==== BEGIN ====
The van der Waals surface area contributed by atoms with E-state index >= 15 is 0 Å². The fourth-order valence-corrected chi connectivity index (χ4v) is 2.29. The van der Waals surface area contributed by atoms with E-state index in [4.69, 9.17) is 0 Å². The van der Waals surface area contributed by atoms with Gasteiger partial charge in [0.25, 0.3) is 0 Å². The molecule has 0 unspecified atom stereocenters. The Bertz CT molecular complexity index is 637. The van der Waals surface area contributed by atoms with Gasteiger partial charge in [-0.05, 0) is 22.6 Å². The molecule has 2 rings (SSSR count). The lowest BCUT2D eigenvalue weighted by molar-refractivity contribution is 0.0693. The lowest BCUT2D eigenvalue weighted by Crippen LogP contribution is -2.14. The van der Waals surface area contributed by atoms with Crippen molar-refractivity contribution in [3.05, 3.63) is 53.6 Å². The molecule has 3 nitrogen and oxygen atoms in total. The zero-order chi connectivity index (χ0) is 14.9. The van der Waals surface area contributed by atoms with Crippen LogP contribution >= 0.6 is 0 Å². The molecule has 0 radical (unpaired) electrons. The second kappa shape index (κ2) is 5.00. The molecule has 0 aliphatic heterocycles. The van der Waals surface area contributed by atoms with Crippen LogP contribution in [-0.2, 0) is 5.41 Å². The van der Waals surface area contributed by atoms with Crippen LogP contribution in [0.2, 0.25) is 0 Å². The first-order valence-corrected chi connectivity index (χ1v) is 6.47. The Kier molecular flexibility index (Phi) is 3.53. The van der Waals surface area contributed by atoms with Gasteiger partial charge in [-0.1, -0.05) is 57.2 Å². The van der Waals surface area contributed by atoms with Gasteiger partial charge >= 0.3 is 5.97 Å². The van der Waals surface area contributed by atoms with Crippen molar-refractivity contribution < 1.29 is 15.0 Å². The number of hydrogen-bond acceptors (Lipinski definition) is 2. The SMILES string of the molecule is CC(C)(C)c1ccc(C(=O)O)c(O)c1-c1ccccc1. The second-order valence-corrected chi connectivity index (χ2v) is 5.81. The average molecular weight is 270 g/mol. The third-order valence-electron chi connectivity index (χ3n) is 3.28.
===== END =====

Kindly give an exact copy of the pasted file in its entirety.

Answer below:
The van der Waals surface area contributed by atoms with E-state index >= 15 is 0 Å². The fourth-order valence-corrected chi connectivity index (χ4v) is 2.29. The van der Waals surface area contributed by atoms with E-state index in [4.69, 9.17) is 0 Å². The van der Waals surface area contributed by atoms with Gasteiger partial charge in [0.25, 0.3) is 0 Å². The molecule has 0 unspecified atom stereocenters. The Bertz CT molecular complexity index is 637. The van der Waals surface area contributed by atoms with Gasteiger partial charge in [-0.05, 0) is 22.6 Å². The molecule has 2 rings (SSSR count). The lowest BCUT2D eigenvalue weighted by molar-refractivity contribution is 0.0693. The lowest BCUT2D eigenvalue weighted by Crippen LogP contribution is -2.14. The van der Waals surface area contributed by atoms with Crippen molar-refractivity contribution in [3.05, 3.63) is 53.6 Å². The molecule has 3 nitrogen and oxygen atoms in total. The zero-order chi connectivity index (χ0) is 14.9. The van der Waals surface area contributed by atoms with Crippen LogP contribution >= 0.6 is 0 Å². The molecule has 0 radical (unpaired) electrons. The second kappa shape index (κ2) is 5.00. The molecule has 0 aliphatic heterocycles. The van der Waals surface area contributed by atoms with Crippen LogP contribution in [-0.2, 0) is 5.41 Å². The van der Waals surface area contributed by atoms with Crippen LogP contribution in [0.2, 0.25) is 0 Å². The first-order valence-corrected chi connectivity index (χ1v) is 6.47. The Kier molecular flexibility index (Phi) is 3.53. The van der Waals surface area contributed by atoms with Gasteiger partial charge in [-0.1, -0.05) is 57.2 Å². The van der Waals surface area contributed by atoms with Gasteiger partial charge >= 0.3 is 5.97 Å². The van der Waals surface area contributed by atoms with Crippen molar-refractivity contribution < 1.29 is 15.0 Å². The number of hydrogen-bond acceptors (Lipinski definition) is 2. The SMILES string of the molecule is CC(C)(C)c1ccc(C(=O)O)c(O)c1-c1ccccc1. The second-order valence-corrected chi connectivity index (χ2v) is 5.81. The average molecular weight is 270 g/mol. The third-order valence-electron chi connectivity index (χ3n) is 3.28.